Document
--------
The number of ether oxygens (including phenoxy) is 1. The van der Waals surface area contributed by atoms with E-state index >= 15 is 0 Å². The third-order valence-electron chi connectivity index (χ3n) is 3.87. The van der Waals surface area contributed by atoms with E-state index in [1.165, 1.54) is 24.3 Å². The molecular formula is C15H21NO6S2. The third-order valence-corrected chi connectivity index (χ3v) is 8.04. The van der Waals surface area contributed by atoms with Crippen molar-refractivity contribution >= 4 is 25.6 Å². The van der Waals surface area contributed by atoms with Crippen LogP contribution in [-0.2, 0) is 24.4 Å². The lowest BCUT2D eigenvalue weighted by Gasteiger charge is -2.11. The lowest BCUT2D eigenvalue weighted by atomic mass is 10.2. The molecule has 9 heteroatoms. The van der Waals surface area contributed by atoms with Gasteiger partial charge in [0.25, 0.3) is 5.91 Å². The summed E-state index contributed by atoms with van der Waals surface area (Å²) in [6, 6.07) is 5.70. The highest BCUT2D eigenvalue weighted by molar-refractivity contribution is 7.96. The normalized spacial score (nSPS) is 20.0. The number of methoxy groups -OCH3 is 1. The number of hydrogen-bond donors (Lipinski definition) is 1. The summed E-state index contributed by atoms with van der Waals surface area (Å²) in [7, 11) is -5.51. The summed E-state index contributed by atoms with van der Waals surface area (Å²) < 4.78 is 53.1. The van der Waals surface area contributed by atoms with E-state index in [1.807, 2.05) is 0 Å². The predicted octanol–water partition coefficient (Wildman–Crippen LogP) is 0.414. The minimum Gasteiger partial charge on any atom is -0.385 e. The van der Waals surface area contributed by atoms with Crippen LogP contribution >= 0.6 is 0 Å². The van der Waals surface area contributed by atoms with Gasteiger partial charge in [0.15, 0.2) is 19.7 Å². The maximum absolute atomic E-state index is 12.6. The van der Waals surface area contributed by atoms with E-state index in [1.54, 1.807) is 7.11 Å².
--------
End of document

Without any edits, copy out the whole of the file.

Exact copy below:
The number of ether oxygens (including phenoxy) is 1. The van der Waals surface area contributed by atoms with E-state index >= 15 is 0 Å². The third-order valence-electron chi connectivity index (χ3n) is 3.87. The van der Waals surface area contributed by atoms with E-state index in [1.165, 1.54) is 24.3 Å². The molecular formula is C15H21NO6S2. The third-order valence-corrected chi connectivity index (χ3v) is 8.04. The van der Waals surface area contributed by atoms with Crippen molar-refractivity contribution >= 4 is 25.6 Å². The van der Waals surface area contributed by atoms with Crippen LogP contribution in [-0.2, 0) is 24.4 Å². The lowest BCUT2D eigenvalue weighted by Gasteiger charge is -2.11. The lowest BCUT2D eigenvalue weighted by atomic mass is 10.2. The molecule has 9 heteroatoms. The van der Waals surface area contributed by atoms with Gasteiger partial charge in [0.25, 0.3) is 5.91 Å². The summed E-state index contributed by atoms with van der Waals surface area (Å²) in [6, 6.07) is 5.70. The highest BCUT2D eigenvalue weighted by molar-refractivity contribution is 7.96. The normalized spacial score (nSPS) is 20.0. The number of methoxy groups -OCH3 is 1. The number of hydrogen-bond donors (Lipinski definition) is 1. The summed E-state index contributed by atoms with van der Waals surface area (Å²) in [7, 11) is -5.51. The summed E-state index contributed by atoms with van der Waals surface area (Å²) < 4.78 is 53.1. The van der Waals surface area contributed by atoms with E-state index in [1.807, 2.05) is 0 Å². The predicted octanol–water partition coefficient (Wildman–Crippen LogP) is 0.414. The minimum Gasteiger partial charge on any atom is -0.385 e. The van der Waals surface area contributed by atoms with Crippen LogP contribution >= 0.6 is 0 Å². The van der Waals surface area contributed by atoms with Gasteiger partial charge in [0.15, 0.2) is 19.7 Å². The maximum absolute atomic E-state index is 12.6. The van der Waals surface area contributed by atoms with E-state index in [1.54, 1.807) is 7.11 Å².